In what can only be seen as an intentional slight, Archbishop Justin Welby, has dismissed offhand the reality of the division within the Anglican Communion.
On Thursday evening, a meeting of bishops representing 75 per cent of the Anglican Communion affirmed a carefully written 11-page Communiqué proposed by senior Archbishops.
The document was handed to journalists, including at least one member of the Lambeth Conference team, at a press conference on Friday afternoon.
The message could not have been clearer:
"5.5 Our willingness as orthodox Bishops to attend this Conference does not mean that we have agreed to 'walk together' with the revisionist Primates and Bishops in the Anglican Communion."
Archbishop Justin Badi, the Chairman of the GSFA, has also been clear.
"Today in Canterbury, we may be 'gathered together', but we most certainly cannot 'walk together' until provinces which have gone against Scripture - and the will of the consensus of the bishops - repent and return to orthodoxy," he said in a statement.
"A communion is where you have one belief, one doctrine and here there is an issue where there are two different doctrines. How can you walk together?" he added later in comments to reporters.
At the final press conference, the Archbishop of Canterbury was asked a simple, if direct, question, "Your Grace - do you accept that the GSFA have said that they are not walking together with those who do not abide by Lambeth Resolution 1.10 (1998)?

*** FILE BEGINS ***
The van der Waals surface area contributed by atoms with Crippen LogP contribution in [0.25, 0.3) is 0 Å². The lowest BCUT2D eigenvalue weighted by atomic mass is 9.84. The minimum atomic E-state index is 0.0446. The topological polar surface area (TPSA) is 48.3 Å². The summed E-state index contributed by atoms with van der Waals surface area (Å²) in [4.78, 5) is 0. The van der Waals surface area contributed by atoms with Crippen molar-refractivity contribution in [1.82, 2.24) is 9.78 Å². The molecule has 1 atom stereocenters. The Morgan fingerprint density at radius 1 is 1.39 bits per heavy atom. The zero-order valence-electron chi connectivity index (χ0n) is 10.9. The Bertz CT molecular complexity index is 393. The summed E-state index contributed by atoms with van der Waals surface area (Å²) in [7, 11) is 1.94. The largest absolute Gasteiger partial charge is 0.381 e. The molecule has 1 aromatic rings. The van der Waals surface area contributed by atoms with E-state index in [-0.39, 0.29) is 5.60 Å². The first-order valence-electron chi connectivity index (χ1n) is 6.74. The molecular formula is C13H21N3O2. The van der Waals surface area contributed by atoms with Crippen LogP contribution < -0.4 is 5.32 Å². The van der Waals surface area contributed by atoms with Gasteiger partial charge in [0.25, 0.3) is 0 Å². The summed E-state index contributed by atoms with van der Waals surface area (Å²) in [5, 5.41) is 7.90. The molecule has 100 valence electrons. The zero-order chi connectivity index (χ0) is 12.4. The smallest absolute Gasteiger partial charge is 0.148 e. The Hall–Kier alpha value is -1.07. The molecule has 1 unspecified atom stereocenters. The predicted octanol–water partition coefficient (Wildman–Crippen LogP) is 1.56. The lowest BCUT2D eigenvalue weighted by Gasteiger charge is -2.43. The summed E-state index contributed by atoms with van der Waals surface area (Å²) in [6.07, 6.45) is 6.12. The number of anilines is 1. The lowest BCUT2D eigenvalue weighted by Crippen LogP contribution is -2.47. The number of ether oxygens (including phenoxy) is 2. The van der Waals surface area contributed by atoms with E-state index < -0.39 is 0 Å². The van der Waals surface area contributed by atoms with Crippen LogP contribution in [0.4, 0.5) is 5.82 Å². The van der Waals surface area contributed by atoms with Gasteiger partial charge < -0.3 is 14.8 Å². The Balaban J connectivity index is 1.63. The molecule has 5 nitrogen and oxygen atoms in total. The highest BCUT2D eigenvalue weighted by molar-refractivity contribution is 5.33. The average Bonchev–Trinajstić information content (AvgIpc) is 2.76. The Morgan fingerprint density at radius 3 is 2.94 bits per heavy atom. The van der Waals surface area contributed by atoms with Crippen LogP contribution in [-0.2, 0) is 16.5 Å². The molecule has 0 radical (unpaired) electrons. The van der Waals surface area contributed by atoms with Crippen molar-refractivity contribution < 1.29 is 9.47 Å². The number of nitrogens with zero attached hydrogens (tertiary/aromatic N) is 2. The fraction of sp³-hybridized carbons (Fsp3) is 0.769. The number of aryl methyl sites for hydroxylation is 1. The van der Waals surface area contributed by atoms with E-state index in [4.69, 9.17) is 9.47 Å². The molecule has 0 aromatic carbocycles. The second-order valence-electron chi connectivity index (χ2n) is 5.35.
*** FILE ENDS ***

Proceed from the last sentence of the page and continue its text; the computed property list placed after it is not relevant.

Having first cast doubt on whether the GSFA had said such things, Archbishop Justin Welby, said, "I have to confess to not reading with remorseless interest every press release that is put out by every group connected to the Anglican Communion, because that would be quite a lengthy undertaking, I'd probably never get anything else done. But I did look at that one and um, err, it's what it says."
It was rather hurtful that the Archbishop, having dismissed 75 per cent of the Anglican Communion as just another "group connected to the Anglican Communion" and insinuating that the communiqué itself was not worth his time, then went on to question the meaning of the term 'walking together', and to once again challenge whether anyone of any importance really meant to say that they were "not walking together at all".
In 2014, the Archbishop of Canterbury told General Synod that, "There is a prize, the quest for which it is worth almost anything to achieve. That prize is visible unity in Christ, despite functional diversity."
It seems that in order to maintain the narrative that the Anglican Communion is "God's Church for God's World - walking, listening and witnessing together", the Archbishop of Canterbury is prepared to ignore those who disagree.
It is, in effect, unity at the expense of Anglicans whose only fault, it seems, is to have remained faithful to Scripture. Is that really a price worth paying?